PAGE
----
Jury Instructions (types) – given by a judge to a jury concerning the law of the case

Request for Instructions – a written request to the judge for jury instructions, made by either party, usually after both sides have rested. [1]

jury instructions:
(1943)

1. A direction or guideline that a judge gives a jury concerning the law of the case. — Often shortened to instruction. — aka jury charge; charge; jury direction; direction. [2]

1. Directions given to the jury by the judge just before she sends the jurors out to deliberate and return a verdict, explaining the law that applies in the case and spelling out what must be proven and by whom.
— aka charge.
[1]

instructions to jury:

1. To final charges given by the court to the jury upon the submission of the case to the jury, explaining the law of the case and pointing out the essentials to be proved on the one side or the other, the purpose being to furnish guidance to the jury in their deliberations, and to aid them in arriving at a proper verdict, so far as it is competent for the court to assist them.  53 Am J1st Trial § 509.

As usually understood, the term does not include anything which the court might say during the progress of the trial as to the purpose for which certain evidence is admitted as to what facts have been admitted by one side or the other; oral direction to the jury to reject evidence, made when it is given; directions during the trial to disregard improper or incompetent evidence given in the examination of the witness, or to disregard prejudicial remarks of counsel; oral directions as to the form of the verdict, or other comment and statements of the trial judge as to collateral matters made during trial.  53 Am J1st Trial § 508.

Types of Jury Instructions:

abstract instructions:

1. An instruction to the jury, which is generally regarded as insufficient and erroneous, that does not apply the law to the facts, but merely an abstract proposition of law.  53 Am J1st Tr § 573. [3]

additional instruction:
(1821)

1. A jury charge, beyond the original instructions, that is usu. given in response to the jury’s question about the evidence or some point of law. — aka additional direction; further instruction; further direction.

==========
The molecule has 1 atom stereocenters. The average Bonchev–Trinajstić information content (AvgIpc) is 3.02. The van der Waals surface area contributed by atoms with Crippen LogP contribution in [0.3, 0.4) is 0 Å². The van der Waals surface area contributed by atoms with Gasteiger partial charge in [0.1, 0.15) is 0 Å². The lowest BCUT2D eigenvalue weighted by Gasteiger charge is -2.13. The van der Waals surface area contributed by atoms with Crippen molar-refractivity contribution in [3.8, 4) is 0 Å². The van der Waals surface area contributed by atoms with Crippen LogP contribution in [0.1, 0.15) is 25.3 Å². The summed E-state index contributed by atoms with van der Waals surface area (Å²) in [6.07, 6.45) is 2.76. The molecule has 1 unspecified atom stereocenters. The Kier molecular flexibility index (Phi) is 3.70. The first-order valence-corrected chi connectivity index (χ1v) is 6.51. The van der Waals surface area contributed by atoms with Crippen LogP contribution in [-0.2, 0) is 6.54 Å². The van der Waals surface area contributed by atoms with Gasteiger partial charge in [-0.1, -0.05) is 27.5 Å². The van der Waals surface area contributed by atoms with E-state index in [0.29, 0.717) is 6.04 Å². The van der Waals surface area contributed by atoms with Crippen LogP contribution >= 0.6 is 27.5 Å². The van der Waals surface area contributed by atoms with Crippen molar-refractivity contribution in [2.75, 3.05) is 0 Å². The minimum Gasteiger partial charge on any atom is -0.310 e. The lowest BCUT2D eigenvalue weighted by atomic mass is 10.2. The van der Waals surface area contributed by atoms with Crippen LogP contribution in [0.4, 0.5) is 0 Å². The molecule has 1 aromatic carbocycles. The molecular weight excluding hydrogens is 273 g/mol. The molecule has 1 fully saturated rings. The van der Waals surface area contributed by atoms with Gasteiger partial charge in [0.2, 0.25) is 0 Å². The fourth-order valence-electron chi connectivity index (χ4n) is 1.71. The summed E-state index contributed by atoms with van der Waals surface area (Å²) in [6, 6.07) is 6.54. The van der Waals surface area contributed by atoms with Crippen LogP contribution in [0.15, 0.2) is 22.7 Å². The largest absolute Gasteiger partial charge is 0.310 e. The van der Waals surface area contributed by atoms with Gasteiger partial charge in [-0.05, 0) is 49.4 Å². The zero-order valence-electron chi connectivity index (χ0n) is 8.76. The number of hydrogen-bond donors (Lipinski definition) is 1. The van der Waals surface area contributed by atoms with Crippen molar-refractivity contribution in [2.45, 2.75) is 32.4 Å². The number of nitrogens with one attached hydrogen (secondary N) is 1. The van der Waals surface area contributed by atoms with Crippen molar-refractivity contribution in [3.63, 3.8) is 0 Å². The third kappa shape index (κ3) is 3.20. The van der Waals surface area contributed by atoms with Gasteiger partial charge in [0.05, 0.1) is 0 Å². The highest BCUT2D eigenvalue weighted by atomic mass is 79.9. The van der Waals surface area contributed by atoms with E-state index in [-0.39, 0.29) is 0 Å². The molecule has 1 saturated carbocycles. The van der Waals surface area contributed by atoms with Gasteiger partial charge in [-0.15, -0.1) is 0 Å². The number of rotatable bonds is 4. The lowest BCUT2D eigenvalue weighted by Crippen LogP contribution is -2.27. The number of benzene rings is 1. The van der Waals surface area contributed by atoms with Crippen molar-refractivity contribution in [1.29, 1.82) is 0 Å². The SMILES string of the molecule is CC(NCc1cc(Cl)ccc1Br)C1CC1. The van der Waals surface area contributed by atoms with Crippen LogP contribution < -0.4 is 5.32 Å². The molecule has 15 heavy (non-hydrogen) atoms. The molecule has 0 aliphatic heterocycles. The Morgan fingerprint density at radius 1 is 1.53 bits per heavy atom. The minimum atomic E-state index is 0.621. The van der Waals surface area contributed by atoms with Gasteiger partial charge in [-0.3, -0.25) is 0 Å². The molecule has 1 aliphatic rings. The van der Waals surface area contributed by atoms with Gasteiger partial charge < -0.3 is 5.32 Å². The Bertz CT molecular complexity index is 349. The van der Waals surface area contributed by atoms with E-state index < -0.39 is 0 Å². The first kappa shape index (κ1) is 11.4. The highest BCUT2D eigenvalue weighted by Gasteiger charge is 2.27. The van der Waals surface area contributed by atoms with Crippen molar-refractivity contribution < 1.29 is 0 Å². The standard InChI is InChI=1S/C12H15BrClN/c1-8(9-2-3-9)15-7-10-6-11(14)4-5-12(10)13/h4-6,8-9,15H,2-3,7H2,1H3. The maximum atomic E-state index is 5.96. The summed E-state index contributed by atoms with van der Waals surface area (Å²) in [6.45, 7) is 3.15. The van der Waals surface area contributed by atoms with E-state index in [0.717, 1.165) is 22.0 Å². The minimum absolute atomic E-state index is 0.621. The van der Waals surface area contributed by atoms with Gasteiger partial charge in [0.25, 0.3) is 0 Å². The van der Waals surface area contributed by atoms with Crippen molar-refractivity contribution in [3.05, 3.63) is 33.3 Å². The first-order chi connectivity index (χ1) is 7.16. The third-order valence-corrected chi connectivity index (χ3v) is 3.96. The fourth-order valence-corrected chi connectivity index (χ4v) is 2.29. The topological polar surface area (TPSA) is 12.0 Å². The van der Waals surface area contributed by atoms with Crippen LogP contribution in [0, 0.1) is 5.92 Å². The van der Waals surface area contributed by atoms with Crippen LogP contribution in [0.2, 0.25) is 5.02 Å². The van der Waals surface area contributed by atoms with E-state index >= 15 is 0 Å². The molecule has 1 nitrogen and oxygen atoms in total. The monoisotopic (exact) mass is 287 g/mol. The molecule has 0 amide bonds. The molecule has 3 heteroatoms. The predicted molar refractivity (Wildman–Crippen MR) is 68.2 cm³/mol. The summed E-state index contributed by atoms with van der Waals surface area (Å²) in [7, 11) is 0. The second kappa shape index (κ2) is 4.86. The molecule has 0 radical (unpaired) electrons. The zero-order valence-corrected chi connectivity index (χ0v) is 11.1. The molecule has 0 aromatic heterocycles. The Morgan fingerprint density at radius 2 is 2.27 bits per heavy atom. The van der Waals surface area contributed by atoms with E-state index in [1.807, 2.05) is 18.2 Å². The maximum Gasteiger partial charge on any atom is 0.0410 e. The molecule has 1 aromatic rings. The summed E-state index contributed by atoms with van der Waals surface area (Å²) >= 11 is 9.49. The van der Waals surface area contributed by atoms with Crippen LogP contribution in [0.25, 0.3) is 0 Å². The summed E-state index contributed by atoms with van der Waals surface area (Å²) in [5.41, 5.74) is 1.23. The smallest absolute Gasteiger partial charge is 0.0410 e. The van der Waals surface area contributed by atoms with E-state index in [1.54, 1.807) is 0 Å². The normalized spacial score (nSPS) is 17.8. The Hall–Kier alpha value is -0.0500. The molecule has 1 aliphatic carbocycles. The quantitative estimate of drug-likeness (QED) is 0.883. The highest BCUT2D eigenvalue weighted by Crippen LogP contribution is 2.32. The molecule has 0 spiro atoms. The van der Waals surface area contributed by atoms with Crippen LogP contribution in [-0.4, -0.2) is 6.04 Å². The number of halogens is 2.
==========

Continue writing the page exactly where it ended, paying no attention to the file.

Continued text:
affirmative converse instruction:
(1966)

1. An instruction presenting a hypothetical that, if true, commands a verdict in favor of the defendant.  *  An affirmative converse instruction usu. begins with language such as “your verdict must be for the defendant if you believe . . . .” — aka affirmative converse direction.

affirmative instruction:
(1835)

1. An instruction that removes an issue from the jury’s consideration, such as an instruction that whatever the evidence, the defendant cannot be convicted under the indictment count to which the charge is directed. — aka affirmative charge; affirmative direction.

argumentative instruction:
(1888)

1. An instruction that assumes facts not in evidence, that singles out or unduly emphasizes a particular issue, theory, or defense, or that otherwise invades the jury’s province regarding the weight, probative value, or sufficiency of the evidence. — aka argumentative direction.

cautionary instruction:
(1881)

1. A judge’s instruction to the jurors to disregard certain evidence or consider it for specific purposes only.

2. A judge’s instruction for the jury not to be influenced by outside factors and not to talk to anyone about the case while the trial is in progress. — aka cautionary direction; prophylactic jury instruction. [2]

conditional instruction:

1. An erroneous form of instruction to a jury b which the court directly or in effect instructs the jury that a charge is to be considered by them if evidence has been given to sustain it, and otherwise to disregard it. 53 Am J1st Trial § 553.

contradictory instructions:

1. Instructions given to the jury containing contradictory and conflicting rules without explanation, so that following one of them will lead to a result different from that which will obtain if another is followed.  53 Am J1st Trial § 557. [3]

curative instruction:
(1890)

1. A court’s instruction to the jury to disregard something that should not have happened in court, such as an improper outburst, misconduct by a lawyer, or testimony that flouts an order in limine. — aka curative direction.

disparaging instruction:
(1907)

1. A jury charge that discredits or defames a party to a lawsuit. — aka disparaging direction.

formula instruction:
(1927)

1. A jury charge derived from a standardized statement of the law on which the jury must base its verdict. — aka formula direction.

general instruction:

1. Any jury instruction that does not present a question or issue to be answered. — aka general direction.

identification instruction:
(1964)

1. An instruction cautioning jurors about the reliability of testimony as to a perpetrator’s appearance. — aka eyewitness-identification instruction; mistaken-identification instruction; identification direction; eyewitness-identification direction; mistaken-identification direction.